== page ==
Preparing For Retirement
Four factors will determine your success in reaching your financial goals for retirement:

  • Your age and how much you have already saved,
  • How much you save in the future,
  • How much your money earns,
  • How long you work.

Your Age And How Much You Have Already Saved
Nothing can be done about your current age and how much you have already saved. No one can turn back the clock! If you already have savings, it should be considered when thinking about your retirement picture. Compass, our unique retirement planning tool, lets you enter how much you already have saved and how it is invested so it can be properly considered in your retirement planning.

How Much You Save In The Future
This area of 401(k) planning is vitally important, yet doesn't receive much attention. We hear a lot about investment returns, day-trading and web interactivity, but little about how much you save. Most experts agree that you need a retirement nest egg of 16 times your annual pay when you retire (not including the discounted present value of Social Security benefits, which will range from 1 to 8 times pay for most people).. In other words, if you are making $100,000 per year when you retire, the accumulated value of your retirement account needs to be 16 x $100,000 = $1,600,000. If you are making $50,000 per year when you retire, the accumulated value of your retirement account needs to be 16 x $50,000 = $800,000.

The chart below shows how much you should have at various ages to accumulate a Retirement benefit equal to 16 times your annual pay at age 65:

So how do you do this? What if you are woefully behind? Here are a few tips:

  • If you can't start big, start small. A 25-year-old making $25,000 a year who contributes just 1% of his pay, less than $5.00 per week, to a 401(k) Plan will have $285,000 at age 65. This example assumes a 3% raise in pay each year, a 50¢ company match, and a net annual investment return of 10.75%.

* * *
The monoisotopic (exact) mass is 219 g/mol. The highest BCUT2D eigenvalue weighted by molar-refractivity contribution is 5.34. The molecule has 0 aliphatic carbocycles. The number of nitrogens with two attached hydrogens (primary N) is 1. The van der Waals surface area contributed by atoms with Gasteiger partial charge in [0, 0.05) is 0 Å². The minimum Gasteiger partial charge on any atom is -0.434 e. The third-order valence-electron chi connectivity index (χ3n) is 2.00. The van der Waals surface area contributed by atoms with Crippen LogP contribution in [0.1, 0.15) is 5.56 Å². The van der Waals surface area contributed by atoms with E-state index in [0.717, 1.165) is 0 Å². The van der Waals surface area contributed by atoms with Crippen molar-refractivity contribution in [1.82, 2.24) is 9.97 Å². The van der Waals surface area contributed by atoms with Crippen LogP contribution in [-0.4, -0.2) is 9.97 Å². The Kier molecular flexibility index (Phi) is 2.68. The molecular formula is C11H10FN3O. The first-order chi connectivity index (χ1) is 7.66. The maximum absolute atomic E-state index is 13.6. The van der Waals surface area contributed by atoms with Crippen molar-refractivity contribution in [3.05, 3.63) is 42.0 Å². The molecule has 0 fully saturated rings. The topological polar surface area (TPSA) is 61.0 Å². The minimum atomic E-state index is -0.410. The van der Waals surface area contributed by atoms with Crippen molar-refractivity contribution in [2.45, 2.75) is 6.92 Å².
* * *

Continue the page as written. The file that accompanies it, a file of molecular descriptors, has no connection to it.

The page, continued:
• Increase your contribution each time you get a raise. Tell your employer that you want your 401(k) contribution to go up 1% each time you get a raise.

How Much Your Money Earns
Good investment earnings are a critical component of a successful retirement plan. If our 25 year old who is contributing just 1% of his $25,000 annual salary earns a net return of 8.75% annually instead of 10.75%, he will have $173,000 instead of $285,000 (Almost 40%!). A reduction of two percentage points cuts the retirement benefit nearly in half. Earning adequate investment returns is as crucial to your retirement plan as saving enough.

The internet is full of investment advice. gives basic investment advice in easy-to-understand language. is another good source of a broad range of advice. Most of the big mutual fund companies have their own websites that offer free advise, as do the money magazines such as Kiplinger's (

What if you don't have time or aren't interested in becoming a financial expert? Our 401(k) Plans include a Professionally Directed Investment (PDI) option. PDI let's you leave the decisions relating to the investment of your 401(k) up to a team of professional investment managers.

How Long You Work
People entering the workforce today will probably not retire at age 65. As life expectancies continue to increase, we will work longer and longer. Working a few more years can have a dramatic impact on our savings. Our 25-year-old who is contributing just 1% of his $25,000 annual salary and would have $300,000 at age 65 would have $413,000 if he worked until age 68! Working a few years longer may be a way to offset getting a late start in savings.

  © 2007 Brooks Hamilton & Partners